[French Realist Impressionist Painter and Sculptor, 1834-1917]
Edgar Degas was a French painter and sculptor whose innovative composition, skillful drawing, and perceptive analysis of movement made him one of the masters of modern art in the late 19th century.
Degas is usually classed with the impressionists, and he exhibited with them in seven of the eight impressionist exhibitions. However, his training in classical drafting and his dislike of painting directly from nature produced a style that represented a related alternative to impressionism.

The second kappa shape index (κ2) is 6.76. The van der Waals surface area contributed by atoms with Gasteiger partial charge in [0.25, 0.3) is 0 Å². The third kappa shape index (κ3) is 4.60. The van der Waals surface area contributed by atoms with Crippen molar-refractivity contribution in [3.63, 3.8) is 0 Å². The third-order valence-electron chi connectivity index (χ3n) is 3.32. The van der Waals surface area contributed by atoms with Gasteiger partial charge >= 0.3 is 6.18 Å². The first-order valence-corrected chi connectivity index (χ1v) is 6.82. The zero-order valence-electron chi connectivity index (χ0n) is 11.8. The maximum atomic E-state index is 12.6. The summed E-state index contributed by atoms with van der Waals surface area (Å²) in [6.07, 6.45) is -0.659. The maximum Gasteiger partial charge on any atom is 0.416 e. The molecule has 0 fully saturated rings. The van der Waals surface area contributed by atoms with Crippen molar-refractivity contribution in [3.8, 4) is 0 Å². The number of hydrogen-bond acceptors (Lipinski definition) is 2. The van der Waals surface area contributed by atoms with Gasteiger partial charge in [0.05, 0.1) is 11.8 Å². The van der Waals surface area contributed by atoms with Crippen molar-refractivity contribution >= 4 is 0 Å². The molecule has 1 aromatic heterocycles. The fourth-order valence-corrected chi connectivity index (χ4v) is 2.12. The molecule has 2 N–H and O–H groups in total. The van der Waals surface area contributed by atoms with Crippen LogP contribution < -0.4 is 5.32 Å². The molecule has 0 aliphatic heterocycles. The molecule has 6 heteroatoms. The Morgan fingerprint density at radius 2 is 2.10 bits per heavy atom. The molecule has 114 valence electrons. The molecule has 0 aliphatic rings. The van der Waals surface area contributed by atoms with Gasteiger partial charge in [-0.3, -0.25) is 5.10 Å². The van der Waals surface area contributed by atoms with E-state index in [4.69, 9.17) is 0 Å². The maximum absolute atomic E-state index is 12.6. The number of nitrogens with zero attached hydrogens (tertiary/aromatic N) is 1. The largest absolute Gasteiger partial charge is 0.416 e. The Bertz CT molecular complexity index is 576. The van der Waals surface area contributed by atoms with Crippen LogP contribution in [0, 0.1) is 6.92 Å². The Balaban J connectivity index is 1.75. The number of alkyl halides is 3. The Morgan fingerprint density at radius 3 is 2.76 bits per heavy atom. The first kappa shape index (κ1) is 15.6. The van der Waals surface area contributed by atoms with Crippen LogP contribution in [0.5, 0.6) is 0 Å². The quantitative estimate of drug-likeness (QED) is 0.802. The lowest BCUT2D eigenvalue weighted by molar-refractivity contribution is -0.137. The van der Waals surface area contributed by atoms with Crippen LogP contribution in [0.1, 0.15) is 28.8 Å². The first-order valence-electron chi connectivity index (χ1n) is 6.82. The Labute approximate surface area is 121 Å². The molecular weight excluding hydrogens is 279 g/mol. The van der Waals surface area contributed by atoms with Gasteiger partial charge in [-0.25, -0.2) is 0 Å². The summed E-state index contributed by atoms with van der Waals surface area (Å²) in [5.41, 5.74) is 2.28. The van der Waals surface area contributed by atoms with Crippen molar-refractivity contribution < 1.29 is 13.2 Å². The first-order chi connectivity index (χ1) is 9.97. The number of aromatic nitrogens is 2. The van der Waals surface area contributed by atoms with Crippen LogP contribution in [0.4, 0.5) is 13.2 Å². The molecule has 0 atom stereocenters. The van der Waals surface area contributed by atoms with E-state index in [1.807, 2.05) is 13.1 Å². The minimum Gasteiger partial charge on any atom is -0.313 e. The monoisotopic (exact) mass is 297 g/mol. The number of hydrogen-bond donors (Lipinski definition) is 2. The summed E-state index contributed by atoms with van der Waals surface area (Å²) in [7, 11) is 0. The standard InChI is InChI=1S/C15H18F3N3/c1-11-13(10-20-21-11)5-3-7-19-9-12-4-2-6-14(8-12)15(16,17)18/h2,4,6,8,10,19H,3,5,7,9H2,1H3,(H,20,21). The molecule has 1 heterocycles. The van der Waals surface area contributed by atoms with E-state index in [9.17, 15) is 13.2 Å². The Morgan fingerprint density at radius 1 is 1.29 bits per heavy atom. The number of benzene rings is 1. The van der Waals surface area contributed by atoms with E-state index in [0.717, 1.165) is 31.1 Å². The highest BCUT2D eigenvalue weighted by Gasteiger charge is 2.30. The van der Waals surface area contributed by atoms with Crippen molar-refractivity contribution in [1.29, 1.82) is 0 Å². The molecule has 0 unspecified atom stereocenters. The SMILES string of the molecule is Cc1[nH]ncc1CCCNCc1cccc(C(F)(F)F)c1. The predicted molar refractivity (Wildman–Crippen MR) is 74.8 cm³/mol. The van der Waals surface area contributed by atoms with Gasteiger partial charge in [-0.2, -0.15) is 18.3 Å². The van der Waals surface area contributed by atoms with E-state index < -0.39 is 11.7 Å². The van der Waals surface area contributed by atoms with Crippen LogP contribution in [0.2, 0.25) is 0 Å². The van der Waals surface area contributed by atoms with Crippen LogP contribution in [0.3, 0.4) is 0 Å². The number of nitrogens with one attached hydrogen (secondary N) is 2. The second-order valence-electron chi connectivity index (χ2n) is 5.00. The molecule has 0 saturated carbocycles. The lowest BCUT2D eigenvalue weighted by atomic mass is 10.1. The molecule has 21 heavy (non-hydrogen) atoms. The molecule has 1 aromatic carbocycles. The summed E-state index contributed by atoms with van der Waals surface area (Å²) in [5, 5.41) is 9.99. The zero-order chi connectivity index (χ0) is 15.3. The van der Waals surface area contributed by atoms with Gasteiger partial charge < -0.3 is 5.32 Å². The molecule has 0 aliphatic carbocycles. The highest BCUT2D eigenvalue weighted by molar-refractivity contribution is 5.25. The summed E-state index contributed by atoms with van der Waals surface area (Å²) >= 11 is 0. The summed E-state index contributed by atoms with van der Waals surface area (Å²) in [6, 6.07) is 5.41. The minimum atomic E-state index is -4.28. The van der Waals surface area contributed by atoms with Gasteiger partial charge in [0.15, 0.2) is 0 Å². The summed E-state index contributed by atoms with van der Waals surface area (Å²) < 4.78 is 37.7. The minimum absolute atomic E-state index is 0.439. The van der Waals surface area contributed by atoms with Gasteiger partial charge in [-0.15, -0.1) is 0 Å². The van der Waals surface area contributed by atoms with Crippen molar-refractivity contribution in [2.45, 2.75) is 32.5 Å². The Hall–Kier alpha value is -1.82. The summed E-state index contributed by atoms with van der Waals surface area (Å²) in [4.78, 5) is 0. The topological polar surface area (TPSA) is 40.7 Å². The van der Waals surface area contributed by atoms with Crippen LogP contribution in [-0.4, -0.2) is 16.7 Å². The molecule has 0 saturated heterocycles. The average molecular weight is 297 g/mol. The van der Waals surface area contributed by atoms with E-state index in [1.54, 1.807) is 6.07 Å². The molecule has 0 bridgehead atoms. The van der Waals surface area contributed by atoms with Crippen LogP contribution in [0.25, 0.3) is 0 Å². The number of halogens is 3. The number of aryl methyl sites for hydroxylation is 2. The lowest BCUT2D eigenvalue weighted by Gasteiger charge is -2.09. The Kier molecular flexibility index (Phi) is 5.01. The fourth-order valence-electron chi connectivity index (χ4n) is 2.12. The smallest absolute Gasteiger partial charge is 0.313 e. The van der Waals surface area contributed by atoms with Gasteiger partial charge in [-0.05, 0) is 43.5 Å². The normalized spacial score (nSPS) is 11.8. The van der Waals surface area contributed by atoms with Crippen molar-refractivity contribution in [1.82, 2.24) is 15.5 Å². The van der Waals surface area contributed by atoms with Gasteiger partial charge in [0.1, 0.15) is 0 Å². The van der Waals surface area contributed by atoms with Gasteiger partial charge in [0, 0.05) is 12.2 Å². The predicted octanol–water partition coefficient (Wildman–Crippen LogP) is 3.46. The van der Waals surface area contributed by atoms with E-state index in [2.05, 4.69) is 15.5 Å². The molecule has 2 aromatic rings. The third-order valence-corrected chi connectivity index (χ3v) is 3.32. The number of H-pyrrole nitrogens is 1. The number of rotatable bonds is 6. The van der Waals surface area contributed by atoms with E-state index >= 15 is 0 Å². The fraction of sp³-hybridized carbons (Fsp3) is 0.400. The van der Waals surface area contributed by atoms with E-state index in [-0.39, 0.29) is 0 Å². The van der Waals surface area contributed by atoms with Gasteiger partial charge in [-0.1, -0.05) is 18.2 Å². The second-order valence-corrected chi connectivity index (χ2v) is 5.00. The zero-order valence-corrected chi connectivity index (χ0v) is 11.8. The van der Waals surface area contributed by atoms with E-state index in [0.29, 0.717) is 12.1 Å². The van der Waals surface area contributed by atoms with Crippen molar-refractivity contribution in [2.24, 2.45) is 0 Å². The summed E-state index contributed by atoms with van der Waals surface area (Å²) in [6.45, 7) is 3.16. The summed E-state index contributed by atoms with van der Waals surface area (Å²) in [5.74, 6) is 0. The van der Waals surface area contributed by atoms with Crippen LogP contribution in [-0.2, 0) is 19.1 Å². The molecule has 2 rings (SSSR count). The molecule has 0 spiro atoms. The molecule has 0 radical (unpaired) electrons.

Degas was born into a well-to-do banking family on July 19, 1834, in Paris. He studied at the École des Beaux-Arts under a disciple of the famous French classicist J. A. D. Ingres, where Degas developed the great drawing ability that was to be a salient characteristic of his art. After 1865, under the influence of the budding impressionist movement, he gave up academic subjects to turn to contemporary themes. But, unlike the impressionists, he preferred to work in the studio and was uninterested in the study of natural light that fascinated them. He was attracted by theatrical subjects, and most of his works depict racecourses, theaters, cafés, music halls, or boudoirs. Degas was a keen observer of humanity—particularly of women, with whom his work is preoccupied—and in his portraits as well as in his studies of dancers, milliners, and laundresses, he cultivated a complete objectivity, attempting to catch his subjects in poses as natural and spontaneous as those recorded in action photographs.